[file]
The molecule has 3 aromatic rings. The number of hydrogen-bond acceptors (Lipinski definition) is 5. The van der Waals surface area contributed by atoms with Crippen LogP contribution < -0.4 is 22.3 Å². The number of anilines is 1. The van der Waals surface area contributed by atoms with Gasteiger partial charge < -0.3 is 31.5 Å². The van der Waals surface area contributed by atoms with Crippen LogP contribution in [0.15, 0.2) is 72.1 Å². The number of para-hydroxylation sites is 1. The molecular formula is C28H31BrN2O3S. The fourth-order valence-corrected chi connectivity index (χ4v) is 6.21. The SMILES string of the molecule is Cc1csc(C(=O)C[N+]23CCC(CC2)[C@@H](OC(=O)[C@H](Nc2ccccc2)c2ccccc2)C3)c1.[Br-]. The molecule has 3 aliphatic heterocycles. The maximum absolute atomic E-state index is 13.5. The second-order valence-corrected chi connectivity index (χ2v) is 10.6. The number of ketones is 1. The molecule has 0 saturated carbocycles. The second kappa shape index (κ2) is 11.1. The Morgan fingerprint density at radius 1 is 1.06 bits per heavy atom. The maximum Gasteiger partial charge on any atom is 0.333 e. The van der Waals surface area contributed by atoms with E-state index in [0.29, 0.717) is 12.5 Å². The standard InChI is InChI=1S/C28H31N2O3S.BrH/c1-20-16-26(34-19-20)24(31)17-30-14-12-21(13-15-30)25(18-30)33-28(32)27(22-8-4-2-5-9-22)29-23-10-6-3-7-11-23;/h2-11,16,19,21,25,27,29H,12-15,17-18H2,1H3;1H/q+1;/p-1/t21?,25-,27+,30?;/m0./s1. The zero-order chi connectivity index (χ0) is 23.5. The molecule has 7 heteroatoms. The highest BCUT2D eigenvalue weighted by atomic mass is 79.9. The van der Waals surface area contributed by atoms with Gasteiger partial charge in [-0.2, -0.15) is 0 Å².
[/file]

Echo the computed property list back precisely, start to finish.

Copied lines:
The molecule has 3 aromatic rings. The number of hydrogen-bond acceptors (Lipinski definition) is 5. The van der Waals surface area contributed by atoms with Crippen LogP contribution < -0.4 is 22.3 Å². The number of anilines is 1. The van der Waals surface area contributed by atoms with Gasteiger partial charge < -0.3 is 31.5 Å². The van der Waals surface area contributed by atoms with Crippen LogP contribution in [0.15, 0.2) is 72.1 Å². The number of para-hydroxylation sites is 1. The molecular formula is C28H31BrN2O3S. The fourth-order valence-corrected chi connectivity index (χ4v) is 6.21. The SMILES string of the molecule is Cc1csc(C(=O)C[N+]23CCC(CC2)[C@@H](OC(=O)[C@H](Nc2ccccc2)c2ccccc2)C3)c1.[Br-]. The molecule has 3 aliphatic heterocycles. The maximum absolute atomic E-state index is 13.5. The second-order valence-corrected chi connectivity index (χ2v) is 10.6. The number of ketones is 1. The molecule has 0 saturated carbocycles. The second kappa shape index (κ2) is 11.1. The Morgan fingerprint density at radius 1 is 1.06 bits per heavy atom. The maximum Gasteiger partial charge on any atom is 0.333 e. The van der Waals surface area contributed by atoms with E-state index in [0.29, 0.717) is 12.5 Å². The standard InChI is InChI=1S/C28H31N2O3S.BrH/c1-20-16-26(34-19-20)24(31)17-30-14-12-21(13-15-30)25(18-30)33-28(32)27(22-8-4-2-5-9-22)29-23-10-6-3-7-11-23;/h2-11,16,19,21,25,27,29H,12-15,17-18H2,1H3;1H/q+1;/p-1/t21?,25-,27+,30?;/m0./s1. The zero-order chi connectivity index (χ0) is 23.5. The molecule has 7 heteroatoms. The highest BCUT2D eigenvalue weighted by atomic mass is 79.9. The van der Waals surface area contributed by atoms with Gasteiger partial charge in [-0.2, -0.15) is 0 Å².